One company didn't change and couldn't scale larger. Another tried to change too quickly, extinguishing what it did best. However, EMC "did an outstanding job of scaling."

The trick is to play up the strengths. "We're a relatively flat organization, so there isn't a lot of hierarchical room between me and people on the front line in any of the functions which I believe are important, just in terms of ensuring connectivity and transparency and communication," he said.

Practically speaking, this has led Mr. Haydon to create a new company intranet, launching this summer, to encourage a free flow of ideas; monthly board meetings made up of staff from sales to technology developers across the company, to entertain new products and strategy ideas; a mentoring program between senior employees and staff; and an open-door policy, encouraging employees to come talk directly to executives and vice versa.

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"The other thing that I've been focused on organizationally is really ensuring that each division of the company, whether it's a geographical, functional or product division, has a really clear charter and a set of objectives that are measurable," Mr. Haydon said.

But how can the company tell if hitting these objectives were directly the result of intrapreneurial tactics and openness?

Greater openness may seem hard to quantify, but there are different ways to measure its effectiveness, from employee surveys to hard sales figures and the number of ideas implemented, said Marc-David Seidel, an associate professor of management and entrepreneurship at the Sauder School of Business at the University of British Columbia.

And these measurements have to be judged in the context of the company being in growth mode, as opposed to a new startup. Growth depends heavily on employees who are good at highly structured tasks, such as selling on a commission basis or publicizing a new product, and are often driven by the dollars-and-cents bottom line.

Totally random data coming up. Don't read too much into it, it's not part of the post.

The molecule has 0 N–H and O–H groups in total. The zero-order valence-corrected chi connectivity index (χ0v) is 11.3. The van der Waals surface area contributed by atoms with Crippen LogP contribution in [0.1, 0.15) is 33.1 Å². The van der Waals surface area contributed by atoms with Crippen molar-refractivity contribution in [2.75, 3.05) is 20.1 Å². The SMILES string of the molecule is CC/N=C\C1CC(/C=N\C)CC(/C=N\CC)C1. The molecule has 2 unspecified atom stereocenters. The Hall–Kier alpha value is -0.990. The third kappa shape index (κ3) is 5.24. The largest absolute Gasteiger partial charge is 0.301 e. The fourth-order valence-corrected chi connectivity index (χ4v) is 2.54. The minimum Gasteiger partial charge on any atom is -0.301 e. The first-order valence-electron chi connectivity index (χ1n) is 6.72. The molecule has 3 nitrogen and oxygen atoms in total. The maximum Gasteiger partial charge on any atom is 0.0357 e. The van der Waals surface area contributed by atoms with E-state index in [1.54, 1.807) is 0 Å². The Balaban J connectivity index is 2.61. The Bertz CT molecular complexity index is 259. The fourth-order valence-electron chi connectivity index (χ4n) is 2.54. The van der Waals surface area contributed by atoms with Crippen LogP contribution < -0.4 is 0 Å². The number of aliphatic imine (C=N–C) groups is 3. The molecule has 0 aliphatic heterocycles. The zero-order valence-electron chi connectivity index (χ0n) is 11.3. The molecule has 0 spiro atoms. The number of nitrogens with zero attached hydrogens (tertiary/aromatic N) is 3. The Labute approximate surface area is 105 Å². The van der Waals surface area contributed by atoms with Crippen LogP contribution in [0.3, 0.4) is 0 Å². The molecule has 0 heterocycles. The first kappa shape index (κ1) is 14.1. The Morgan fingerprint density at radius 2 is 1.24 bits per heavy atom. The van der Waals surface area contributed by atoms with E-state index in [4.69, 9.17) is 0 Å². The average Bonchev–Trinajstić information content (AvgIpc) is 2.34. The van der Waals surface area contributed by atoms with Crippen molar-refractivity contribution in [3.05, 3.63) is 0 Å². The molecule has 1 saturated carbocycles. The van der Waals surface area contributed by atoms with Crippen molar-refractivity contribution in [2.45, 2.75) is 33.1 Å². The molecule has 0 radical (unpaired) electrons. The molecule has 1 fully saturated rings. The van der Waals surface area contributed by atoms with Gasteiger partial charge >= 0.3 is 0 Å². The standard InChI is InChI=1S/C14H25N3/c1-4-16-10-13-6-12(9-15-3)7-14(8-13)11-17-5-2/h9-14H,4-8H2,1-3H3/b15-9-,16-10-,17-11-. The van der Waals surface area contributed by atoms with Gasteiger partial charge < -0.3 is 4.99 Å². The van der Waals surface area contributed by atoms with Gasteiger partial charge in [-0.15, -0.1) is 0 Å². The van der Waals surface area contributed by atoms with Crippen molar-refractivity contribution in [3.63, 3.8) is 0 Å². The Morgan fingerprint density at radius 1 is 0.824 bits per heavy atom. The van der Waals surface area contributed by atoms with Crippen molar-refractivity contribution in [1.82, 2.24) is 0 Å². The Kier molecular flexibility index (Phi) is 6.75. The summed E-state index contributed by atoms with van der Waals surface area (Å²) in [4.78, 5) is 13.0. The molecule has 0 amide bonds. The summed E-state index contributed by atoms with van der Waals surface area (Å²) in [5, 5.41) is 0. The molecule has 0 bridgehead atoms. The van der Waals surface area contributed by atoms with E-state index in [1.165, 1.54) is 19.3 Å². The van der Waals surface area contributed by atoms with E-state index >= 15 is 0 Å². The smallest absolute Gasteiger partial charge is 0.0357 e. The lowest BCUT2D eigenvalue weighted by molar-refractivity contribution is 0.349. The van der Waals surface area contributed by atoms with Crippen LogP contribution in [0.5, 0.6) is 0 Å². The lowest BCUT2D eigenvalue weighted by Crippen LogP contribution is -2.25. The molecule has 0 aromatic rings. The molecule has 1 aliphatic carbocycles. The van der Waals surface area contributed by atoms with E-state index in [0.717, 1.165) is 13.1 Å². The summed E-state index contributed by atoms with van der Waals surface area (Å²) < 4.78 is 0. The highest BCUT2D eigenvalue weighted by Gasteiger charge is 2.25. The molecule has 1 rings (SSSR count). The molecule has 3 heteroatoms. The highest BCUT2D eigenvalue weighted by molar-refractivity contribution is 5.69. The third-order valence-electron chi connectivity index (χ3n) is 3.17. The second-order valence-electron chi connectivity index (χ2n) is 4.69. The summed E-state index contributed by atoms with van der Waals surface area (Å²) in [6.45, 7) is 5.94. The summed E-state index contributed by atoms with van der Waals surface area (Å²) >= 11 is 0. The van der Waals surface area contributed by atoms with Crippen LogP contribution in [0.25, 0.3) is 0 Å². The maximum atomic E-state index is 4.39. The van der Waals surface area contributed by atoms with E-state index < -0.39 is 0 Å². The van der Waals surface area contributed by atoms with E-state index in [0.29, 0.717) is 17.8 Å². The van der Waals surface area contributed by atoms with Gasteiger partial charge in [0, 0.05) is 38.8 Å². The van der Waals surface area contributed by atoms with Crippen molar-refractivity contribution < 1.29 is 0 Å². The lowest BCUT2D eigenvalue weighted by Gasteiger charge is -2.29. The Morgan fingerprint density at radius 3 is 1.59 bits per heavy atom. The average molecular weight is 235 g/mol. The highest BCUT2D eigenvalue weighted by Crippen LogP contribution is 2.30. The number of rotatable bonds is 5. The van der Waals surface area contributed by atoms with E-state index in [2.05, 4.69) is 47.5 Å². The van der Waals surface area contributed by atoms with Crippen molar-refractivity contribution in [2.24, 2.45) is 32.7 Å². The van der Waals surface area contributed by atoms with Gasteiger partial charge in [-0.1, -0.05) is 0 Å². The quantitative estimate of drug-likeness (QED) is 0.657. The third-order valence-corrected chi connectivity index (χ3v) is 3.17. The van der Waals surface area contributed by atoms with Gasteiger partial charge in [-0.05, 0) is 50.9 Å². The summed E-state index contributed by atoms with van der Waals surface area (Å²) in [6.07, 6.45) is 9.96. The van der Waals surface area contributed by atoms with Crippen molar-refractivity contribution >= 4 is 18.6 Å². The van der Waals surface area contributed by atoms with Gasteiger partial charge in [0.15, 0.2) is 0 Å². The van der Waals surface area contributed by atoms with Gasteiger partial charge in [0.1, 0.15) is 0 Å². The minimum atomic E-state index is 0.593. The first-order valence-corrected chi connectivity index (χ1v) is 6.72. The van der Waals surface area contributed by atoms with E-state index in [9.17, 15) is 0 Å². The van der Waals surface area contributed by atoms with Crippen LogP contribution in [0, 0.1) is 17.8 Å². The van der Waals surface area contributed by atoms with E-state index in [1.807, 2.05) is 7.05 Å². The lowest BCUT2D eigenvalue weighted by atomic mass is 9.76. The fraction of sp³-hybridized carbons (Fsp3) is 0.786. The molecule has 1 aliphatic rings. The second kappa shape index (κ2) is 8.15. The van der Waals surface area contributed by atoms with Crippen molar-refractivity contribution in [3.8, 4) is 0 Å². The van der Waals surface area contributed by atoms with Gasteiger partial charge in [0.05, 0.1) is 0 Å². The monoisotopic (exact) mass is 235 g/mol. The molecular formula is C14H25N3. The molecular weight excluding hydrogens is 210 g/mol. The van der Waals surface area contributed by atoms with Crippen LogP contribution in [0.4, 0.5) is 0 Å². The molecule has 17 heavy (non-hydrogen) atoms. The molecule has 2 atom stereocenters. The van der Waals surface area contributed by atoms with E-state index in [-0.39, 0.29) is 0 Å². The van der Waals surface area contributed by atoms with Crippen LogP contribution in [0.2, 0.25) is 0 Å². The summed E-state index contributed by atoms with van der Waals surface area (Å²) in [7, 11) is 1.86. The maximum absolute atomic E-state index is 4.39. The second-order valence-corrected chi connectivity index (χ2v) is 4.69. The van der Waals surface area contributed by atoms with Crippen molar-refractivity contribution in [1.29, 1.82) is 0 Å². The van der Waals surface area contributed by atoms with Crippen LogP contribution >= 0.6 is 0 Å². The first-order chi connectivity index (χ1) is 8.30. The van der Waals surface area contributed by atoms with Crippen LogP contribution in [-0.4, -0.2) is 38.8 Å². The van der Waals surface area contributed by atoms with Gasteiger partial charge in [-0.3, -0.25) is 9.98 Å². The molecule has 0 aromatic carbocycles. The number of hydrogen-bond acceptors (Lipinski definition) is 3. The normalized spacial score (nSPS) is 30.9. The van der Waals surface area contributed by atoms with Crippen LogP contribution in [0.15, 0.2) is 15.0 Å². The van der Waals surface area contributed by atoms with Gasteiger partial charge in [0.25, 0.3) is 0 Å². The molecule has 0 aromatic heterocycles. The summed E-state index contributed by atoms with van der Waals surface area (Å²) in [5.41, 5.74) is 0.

Creative types, those who develop new products, are a different breed. "In terms of actually creating the new idea, generally the people who are most effective at that are not monetarily driven," Dr. Seidel said.

Will Mitchell, professor of strategic management at the University of Toronto's Rotman School of Management, compared this with the notion in philosophy of foxes and hedgehogs, which extends back to Greek philosophy. Foxes, naturally elusive, draw knowledge from numerous sources. They adapt and create. Hedgehogs, instead, are great at a specific, clearly defined task.

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The best way to evaluate whether a company, particularly a growth tech company which needs hedgehogs, has the most effective combination of both is to look at it from the customers' perspective, "which is always the right place to start," Dr. Mitchell said. "Existing customers want you to be responsive and keep coming up with refinements on existing products and new products," he said.

The trick is to have a culture in which employees understand this, that customers constantly want new things. And this requires foxes to dream up those things and hedgehogs to get them manufactured for customers, Dr. Mitchell said.

To perform this, employees are often going to want a flexible culture. "They are going to want one where they get the opportunity to take the lead on ideas," Dr. Mitchell said.

Which circles back to an open, less hierarchical office environment.

That's the idea of Absolute's brand of intrapreneurialism, Mr. Haydon said, to attach clear objectives to new tech ideas and get them to market. "Really a lot of what I've described to you is designed to do that," he said, and that's to create "a real sense of autonomy and ownership around whatever that task is."